Let Me Lament

For the last several weeks, I’ve been co-teaching a class on some books in the Old Testament.  Unlike my co-leader,  I’ve never taken a college level type Bible course in my life, so I’m pretty much making it up as I go along.

Thank the Lord for commentaries and the internet.

Last week we were in this book titled Lamentations.  And it’s exactly what it claims.  Five full chapters of lamenting.

According to Merriam-Webster, lament means to mourn aloud, cry out in grief...wail.

This book wails.  

It’s set right after the Babylonians sieged and ransacked Jerusalem.  Filled with starvation, disease, and death by the sword, the book spews uncontrolled sorrow.  Understandable since there’s even passages about mother’s boiling their babies to eat. (And here I thought Cormac McCarthy’s, The Road was a dark tale.)

But as the grief continued, what got to me was the freedom allowed for the author to express that grief.

I feel so often, particularly in the church world, we rush to make everything all better.  We set time limits on pain.  Stopwatches to monitor mourning.  Send well-meaning counselors to handle hardships.

We have catchphrases such as, “Don’t pray for an easier life, pray for it to make you stronger.”

Or, “Difficulties and obstacles are God’s challenges to faith.”

And my personal favorite, “When life knocks you to your knees...PRAY!”

Ten years ago, hearing words such as these only made it worse.  I felt they believed my inability to rejoice in my sufferings was a faith problem - not a life is shit problem.

Now when I hear them, I simply hold back the urge to call the person closer so I can punch her in the ear.  

Because no matter how many times you say Jesus made it all better, it won't make the real healing come any faster.


Healing is on it’s own timetable.   

I know too many times when I've deserved a good ear punching myself for fixing instead of loving.  Encouraging instead of listening.

Sometimes we need to just let people lament.  Give people permission to feel like ass.

They aren’t weaker for it.  They aren’t suffering a lack of faith for it.  They certainly shouldn’t be immediately diagnosed with depression by those lacking a PhD for it.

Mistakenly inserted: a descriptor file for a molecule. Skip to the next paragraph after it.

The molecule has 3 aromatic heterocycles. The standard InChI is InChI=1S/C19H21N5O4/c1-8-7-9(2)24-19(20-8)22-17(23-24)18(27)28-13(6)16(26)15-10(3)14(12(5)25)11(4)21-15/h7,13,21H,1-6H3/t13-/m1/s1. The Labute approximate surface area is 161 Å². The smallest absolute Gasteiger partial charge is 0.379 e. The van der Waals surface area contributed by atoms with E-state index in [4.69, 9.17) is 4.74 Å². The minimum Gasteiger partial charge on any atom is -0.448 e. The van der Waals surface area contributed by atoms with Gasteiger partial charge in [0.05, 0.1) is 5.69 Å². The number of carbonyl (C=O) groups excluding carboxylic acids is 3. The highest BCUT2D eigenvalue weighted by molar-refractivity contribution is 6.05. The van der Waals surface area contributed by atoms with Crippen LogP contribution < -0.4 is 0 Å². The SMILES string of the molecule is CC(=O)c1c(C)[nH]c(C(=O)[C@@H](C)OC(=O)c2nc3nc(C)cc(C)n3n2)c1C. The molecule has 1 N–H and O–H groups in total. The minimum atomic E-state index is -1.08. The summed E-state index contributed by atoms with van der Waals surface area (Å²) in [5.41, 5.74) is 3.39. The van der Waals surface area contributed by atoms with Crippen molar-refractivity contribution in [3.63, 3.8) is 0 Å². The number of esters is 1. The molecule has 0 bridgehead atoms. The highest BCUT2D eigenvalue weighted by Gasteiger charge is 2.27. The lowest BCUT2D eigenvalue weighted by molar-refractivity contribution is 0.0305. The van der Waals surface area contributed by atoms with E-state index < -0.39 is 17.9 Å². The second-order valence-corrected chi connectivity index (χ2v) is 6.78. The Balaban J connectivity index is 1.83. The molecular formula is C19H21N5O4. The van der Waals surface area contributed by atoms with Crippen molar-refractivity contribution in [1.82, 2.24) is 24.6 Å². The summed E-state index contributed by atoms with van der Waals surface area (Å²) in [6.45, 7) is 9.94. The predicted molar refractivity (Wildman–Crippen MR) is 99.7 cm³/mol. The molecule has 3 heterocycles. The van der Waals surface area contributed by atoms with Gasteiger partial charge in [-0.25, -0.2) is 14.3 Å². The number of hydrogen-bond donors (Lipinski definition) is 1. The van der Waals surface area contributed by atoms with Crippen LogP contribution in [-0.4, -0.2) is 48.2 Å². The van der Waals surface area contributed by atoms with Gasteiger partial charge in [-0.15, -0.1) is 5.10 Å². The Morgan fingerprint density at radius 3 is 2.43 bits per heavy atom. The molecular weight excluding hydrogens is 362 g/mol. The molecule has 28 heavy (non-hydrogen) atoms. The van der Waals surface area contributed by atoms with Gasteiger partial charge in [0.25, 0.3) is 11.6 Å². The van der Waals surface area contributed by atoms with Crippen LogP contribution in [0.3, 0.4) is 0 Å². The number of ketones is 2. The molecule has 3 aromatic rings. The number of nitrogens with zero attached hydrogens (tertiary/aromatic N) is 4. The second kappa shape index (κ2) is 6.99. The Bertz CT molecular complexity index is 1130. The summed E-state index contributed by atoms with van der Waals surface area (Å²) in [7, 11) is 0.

Sometime life just sucks.  And it sucks bad.  And it can suck for a long time.


What are your thoughts on this?  Are there some times in your life where you’d rather have a quiet shoulder than an encouraging doer?  Have you experienced someone trying to make it better, when you really just needed to lament?




A Son's Goodbye

A friend of mine lost his father this week.  I feel like I've been watching a lot of my friend's lose their fathers lately.  Maybe we're just getting to that age. (Although being in our 30's doesn't seem quite that old)  I worked with this particular friend at a TV station in Las Vegas.  He was in the promotions department.  That meant it was his job to try to get people to want to watch the stories I covered by piecing together a 15-30 second promo to air during Dancing with the Stars.  With some of the stories I did, it's a testament to his ability that anyone watched at all.  

So this week, when his father lay dying in a hospital bed and he put his feelings into words on Facebook, I knew they were words I wanted to share here.  He so accurately describes that feeling of being so grateful you had that person in your life and how you so desperately want to celebrate that life, but the grief of their loss makes it near impossible.  

This is Sean's goodbye letter to his father.


I'm here for you, dad. The last few days have been the hardest journey of my entire life, but here I am. Here I am, waiting and watching your body fight the hardest battle of your life and losing, after the terrible things that happened inside your brain. I know you are probably gone, at least it seems that way to us on the outside. That is why I want to believe that your soul has been taken away, taken home to where you have no more pain and no more use for the crumbling temple wasting away in a hospital bed. I think that I do now-I believe that while we spend time visiting, watching and waiting for something to happen, your spirit is somewhere else. We struggle and stress, but your new life has already begun. That is why I have to say goodbye. This hurts more than anything I have ever done in my life, but it is important. I love you more than you ever know, dad, and even though we had a lot of good times and a lot of bad ones, you gave me life, and you gave me family. Family that is helping me through the painful times right now, and to celebrate the good times to come.

The hurt is strong right now, raw and unyielding. I can't numb this pain, but I can't be sad anymore. I wish this was easier. It is not, and I know it's not for anyone who has to go through this awful struggle. So here I am, wanting to say goodbye but wishing I didn't have to. You are my dad, and always will be. I know you will always be with me, in ways that I look at with fondness, and in ways that I hate, but you will always be there. I love you dad, and always will. As you go into this new journey, know that I will never forget you. I will never leave you. I will always be here for you, wherever you are. This is why I am saying goodbye, dad, and pushing away the sadness to make way for celebration—celebration of a life lived completely. Through the pain I will find happiness, for what I have become is because of you.

I love you dad.